Are you looking for a serious, thoughtful superhero story? Sorry, wrong decade. The Silver Age is about fun, creativity and whimsy. It’s about pure, simple, wholesome entertainment. The 50’s and 60’s may have had their issues under the surface (notice the utter lack of minorities and sexist treatment of women in these stories) but the comic book presentation was a perpetual happy face. This light tone of the Silver Age was likely a result of the restrictive comic code but what it produced was a magical era. I am most definitely not a person who supports censorship but what the comic writers were able to produce within the constraints of the times was amazing and the Silver Age remains my favorite era ever.
I can tell you EXACTLY what makes these stories so special; Otto Binder, Curt Swan, Kurt Schaffenberger, Wayne Boring and Robert Bernstein. There were others involved but these are the most prolific in this collection and Binder, Swan and Boring in particular are comic legends. As the old saying goes, “they don’t make ‘em like THAT anymore” and boy is it true in this case. The pinnacle may be when Binder and Swan team up because they might possibly be the best writing/drawing combo DC had during the Silver Age and one of the greatest of any age. Binder is perhaps the most creative comic writer ever and invented probably half of all the Superman elements that survive to this day. Swan became THE iconic Superman artist of the Silver Age following in the footsteps of Wayne Boring. His clean, consistent visual style is a joy to see which is why he is the cover artist for every single Jimmy Olsen and Lois Lane comic in this collection.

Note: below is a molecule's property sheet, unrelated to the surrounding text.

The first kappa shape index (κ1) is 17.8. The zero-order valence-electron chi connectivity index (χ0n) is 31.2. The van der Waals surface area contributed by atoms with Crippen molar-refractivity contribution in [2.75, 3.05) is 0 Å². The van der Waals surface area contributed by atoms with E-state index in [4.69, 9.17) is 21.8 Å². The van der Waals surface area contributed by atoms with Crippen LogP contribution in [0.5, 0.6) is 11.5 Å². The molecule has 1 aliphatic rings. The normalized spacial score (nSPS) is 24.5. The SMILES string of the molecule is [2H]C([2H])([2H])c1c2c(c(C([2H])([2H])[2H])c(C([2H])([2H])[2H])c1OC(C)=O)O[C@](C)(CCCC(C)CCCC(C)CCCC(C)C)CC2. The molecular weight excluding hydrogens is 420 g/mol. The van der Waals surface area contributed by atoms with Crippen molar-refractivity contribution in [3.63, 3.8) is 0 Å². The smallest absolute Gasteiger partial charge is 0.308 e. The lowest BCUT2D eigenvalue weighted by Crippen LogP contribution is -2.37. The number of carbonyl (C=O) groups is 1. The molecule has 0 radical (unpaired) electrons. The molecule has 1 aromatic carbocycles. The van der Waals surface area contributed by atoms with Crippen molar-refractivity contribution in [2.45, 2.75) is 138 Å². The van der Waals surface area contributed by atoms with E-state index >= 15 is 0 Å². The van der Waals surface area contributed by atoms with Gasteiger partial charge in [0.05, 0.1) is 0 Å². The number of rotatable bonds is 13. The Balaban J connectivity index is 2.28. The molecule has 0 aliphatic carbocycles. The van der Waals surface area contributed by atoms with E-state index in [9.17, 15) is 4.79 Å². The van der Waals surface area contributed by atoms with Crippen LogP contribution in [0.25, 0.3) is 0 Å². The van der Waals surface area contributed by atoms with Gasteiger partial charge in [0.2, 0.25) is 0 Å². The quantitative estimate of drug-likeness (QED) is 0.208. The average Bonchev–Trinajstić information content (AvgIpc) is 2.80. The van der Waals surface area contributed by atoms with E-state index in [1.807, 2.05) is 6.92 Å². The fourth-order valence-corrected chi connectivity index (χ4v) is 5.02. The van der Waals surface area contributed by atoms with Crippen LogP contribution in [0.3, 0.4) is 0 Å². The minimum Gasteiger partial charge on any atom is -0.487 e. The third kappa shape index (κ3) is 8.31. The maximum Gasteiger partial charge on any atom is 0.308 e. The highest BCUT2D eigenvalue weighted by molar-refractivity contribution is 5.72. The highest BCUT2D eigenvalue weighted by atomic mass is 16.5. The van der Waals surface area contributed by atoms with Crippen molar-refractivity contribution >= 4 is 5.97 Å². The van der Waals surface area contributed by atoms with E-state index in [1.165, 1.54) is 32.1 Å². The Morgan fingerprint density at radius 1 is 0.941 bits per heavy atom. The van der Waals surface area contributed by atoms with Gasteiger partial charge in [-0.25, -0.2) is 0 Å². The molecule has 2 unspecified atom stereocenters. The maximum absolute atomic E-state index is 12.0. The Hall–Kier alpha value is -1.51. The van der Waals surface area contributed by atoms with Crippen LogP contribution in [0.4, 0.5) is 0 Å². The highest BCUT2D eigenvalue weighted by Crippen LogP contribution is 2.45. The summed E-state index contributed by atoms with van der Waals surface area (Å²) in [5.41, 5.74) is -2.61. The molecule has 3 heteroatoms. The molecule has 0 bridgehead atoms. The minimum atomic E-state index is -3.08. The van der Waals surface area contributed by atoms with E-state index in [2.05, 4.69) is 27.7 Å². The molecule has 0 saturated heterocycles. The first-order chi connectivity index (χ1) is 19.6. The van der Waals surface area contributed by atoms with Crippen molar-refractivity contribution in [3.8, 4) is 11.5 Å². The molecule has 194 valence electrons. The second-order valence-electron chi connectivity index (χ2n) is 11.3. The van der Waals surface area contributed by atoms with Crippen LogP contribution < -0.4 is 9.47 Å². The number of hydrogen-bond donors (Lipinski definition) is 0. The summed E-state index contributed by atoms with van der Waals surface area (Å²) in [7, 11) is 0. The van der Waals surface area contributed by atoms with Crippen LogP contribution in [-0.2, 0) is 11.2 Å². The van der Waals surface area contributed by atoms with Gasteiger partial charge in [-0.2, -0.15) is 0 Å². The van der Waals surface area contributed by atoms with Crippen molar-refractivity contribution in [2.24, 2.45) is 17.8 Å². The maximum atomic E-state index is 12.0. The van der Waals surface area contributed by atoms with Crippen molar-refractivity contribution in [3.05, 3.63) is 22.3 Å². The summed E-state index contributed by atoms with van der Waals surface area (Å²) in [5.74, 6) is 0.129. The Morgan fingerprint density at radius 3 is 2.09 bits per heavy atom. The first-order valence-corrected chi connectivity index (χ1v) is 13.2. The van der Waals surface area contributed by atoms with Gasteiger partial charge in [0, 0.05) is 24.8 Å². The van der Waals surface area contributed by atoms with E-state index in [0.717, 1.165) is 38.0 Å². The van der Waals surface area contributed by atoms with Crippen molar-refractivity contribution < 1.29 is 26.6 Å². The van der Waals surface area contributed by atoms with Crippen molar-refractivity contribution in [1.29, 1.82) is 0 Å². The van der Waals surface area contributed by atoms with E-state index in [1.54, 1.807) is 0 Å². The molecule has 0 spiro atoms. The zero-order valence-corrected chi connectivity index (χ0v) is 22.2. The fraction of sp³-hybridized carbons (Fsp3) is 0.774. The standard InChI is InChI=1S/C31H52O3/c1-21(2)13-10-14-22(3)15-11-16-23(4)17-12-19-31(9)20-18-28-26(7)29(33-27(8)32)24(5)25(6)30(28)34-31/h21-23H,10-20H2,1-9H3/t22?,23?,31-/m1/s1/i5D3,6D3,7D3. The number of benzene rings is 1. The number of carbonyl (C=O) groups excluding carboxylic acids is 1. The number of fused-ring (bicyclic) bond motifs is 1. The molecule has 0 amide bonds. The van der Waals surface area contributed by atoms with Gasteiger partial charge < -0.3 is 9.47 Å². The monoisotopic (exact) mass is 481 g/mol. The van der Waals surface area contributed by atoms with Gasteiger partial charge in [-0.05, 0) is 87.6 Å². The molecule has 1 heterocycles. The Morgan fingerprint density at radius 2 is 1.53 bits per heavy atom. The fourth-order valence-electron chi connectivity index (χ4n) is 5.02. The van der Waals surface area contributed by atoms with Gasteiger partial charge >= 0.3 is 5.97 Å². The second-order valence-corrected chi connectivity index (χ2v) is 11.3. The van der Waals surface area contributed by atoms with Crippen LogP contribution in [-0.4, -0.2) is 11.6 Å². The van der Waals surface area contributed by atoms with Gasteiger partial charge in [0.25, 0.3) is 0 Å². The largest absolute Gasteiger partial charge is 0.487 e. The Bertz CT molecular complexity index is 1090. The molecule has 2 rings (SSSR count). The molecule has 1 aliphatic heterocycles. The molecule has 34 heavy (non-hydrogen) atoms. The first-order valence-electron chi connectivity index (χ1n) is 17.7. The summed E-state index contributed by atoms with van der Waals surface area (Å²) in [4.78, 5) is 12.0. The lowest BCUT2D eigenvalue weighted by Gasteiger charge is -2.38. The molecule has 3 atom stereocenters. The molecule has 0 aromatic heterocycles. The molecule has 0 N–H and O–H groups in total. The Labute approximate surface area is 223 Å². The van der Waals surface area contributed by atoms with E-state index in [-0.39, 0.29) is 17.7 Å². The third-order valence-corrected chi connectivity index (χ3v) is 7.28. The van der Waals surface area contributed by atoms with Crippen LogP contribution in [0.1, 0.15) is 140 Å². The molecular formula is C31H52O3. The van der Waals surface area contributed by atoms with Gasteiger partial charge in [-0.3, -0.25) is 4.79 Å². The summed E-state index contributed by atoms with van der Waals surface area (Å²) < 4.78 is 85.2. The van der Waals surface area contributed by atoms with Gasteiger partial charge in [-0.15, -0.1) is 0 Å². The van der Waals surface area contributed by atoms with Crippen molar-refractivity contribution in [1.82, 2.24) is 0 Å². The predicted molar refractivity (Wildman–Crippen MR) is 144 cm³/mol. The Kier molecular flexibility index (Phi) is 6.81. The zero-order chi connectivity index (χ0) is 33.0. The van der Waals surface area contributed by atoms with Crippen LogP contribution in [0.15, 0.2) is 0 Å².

These are stories where anything can happen. Jimmy Olsen becomes a bitter enemy of Superman, travels to Krypton’s past and meets a toddler Superman, becomes a late night horror film host and scares people to death, develops an insatiable appetite, becomes a Superman on an alien world, gets a robot assistant, becomes an expert swordsman, becomes a genie in a bottle, becomes the Daily Planet editor and terrorizes Perry White. Meanwhile Lois Lane becomes the most hated girl in Metropolis, is engaged to a caveman, turns into an infant, becomes a jungle woman leading a pack of leopards, wears an irresistible perfume and is operated on and becomes a literal mermaid. Mind you these are not imaginary stories or elsewhere tales. These are intended to be within the actual universe of Superman. These stories aren’t concerned with continuity or logic, they are about fun and in that they deliver.
The Showcase collections are the polar opposite of the collectible Absolute Editions. You get a whole lot of material for very little cost. These are thick paperback books printed with thin cheap paper and black and white images. I even had one book where the pages started falling out (not this one). But what you get is over 500 pages of wonderful comics at a very low price. These books are intended for reading not for hermetically sealing hoping for an appreciation in value. Now here is the fly in the ointment. In my book pages 241 to 288 are repeated twice and pages 289 to 336 are missing. In other words I get 48 pages twice and 48 pages are missing. Also, these missing pages cut right into the middle of stories so actually even more than 48 pages of stories are ruined. I have no idea if this is a common printing error in volume 3.
To those who would resist buying these comic because they are in black and white I believe the lack of color actually helps because it focusses all the attention on some of the greatest pencilers and inkers in comic book history. I was sad that I lost almost 50 pages due to printing errors but I don’t regret buying this book which is evident by the fact that I own all 4 volumes of Superman Family Showcase.